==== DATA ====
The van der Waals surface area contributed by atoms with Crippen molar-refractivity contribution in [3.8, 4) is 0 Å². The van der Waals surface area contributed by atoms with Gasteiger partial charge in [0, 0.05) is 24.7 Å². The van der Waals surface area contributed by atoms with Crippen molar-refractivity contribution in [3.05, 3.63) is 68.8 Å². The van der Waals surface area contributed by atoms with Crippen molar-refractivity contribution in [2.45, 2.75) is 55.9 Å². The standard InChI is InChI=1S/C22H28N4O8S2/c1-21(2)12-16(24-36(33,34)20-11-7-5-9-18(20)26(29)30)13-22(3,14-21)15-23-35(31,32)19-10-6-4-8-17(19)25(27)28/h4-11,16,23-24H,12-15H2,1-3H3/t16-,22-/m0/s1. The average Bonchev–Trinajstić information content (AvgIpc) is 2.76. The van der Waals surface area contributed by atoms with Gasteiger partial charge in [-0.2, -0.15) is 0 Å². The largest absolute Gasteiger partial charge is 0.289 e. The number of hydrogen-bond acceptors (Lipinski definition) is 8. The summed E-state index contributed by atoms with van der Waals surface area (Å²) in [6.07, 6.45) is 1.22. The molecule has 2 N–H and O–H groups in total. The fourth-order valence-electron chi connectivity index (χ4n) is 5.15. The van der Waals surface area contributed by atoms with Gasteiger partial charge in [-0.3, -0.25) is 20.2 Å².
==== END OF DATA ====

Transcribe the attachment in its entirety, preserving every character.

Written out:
The van der Waals surface area contributed by atoms with Crippen molar-refractivity contribution in [3.8, 4) is 0 Å². The van der Waals surface area contributed by atoms with Gasteiger partial charge in [0, 0.05) is 24.7 Å². The van der Waals surface area contributed by atoms with Crippen molar-refractivity contribution in [3.05, 3.63) is 68.8 Å². The van der Waals surface area contributed by atoms with Crippen molar-refractivity contribution in [2.45, 2.75) is 55.9 Å². The standard InChI is InChI=1S/C22H28N4O8S2/c1-21(2)12-16(24-36(33,34)20-11-7-5-9-18(20)26(29)30)13-22(3,14-21)15-23-35(31,32)19-10-6-4-8-17(19)25(27)28/h4-11,16,23-24H,12-15H2,1-3H3/t16-,22-/m0/s1. The average Bonchev–Trinajstić information content (AvgIpc) is 2.76. The van der Waals surface area contributed by atoms with Gasteiger partial charge in [-0.2, -0.15) is 0 Å². The largest absolute Gasteiger partial charge is 0.289 e. The number of hydrogen-bond acceptors (Lipinski definition) is 8. The summed E-state index contributed by atoms with van der Waals surface area (Å²) in [6.07, 6.45) is 1.22. The molecule has 2 N–H and O–H groups in total. The fourth-order valence-electron chi connectivity index (χ4n) is 5.15. The van der Waals surface area contributed by atoms with Gasteiger partial charge in [-0.3, -0.25) is 20.2 Å².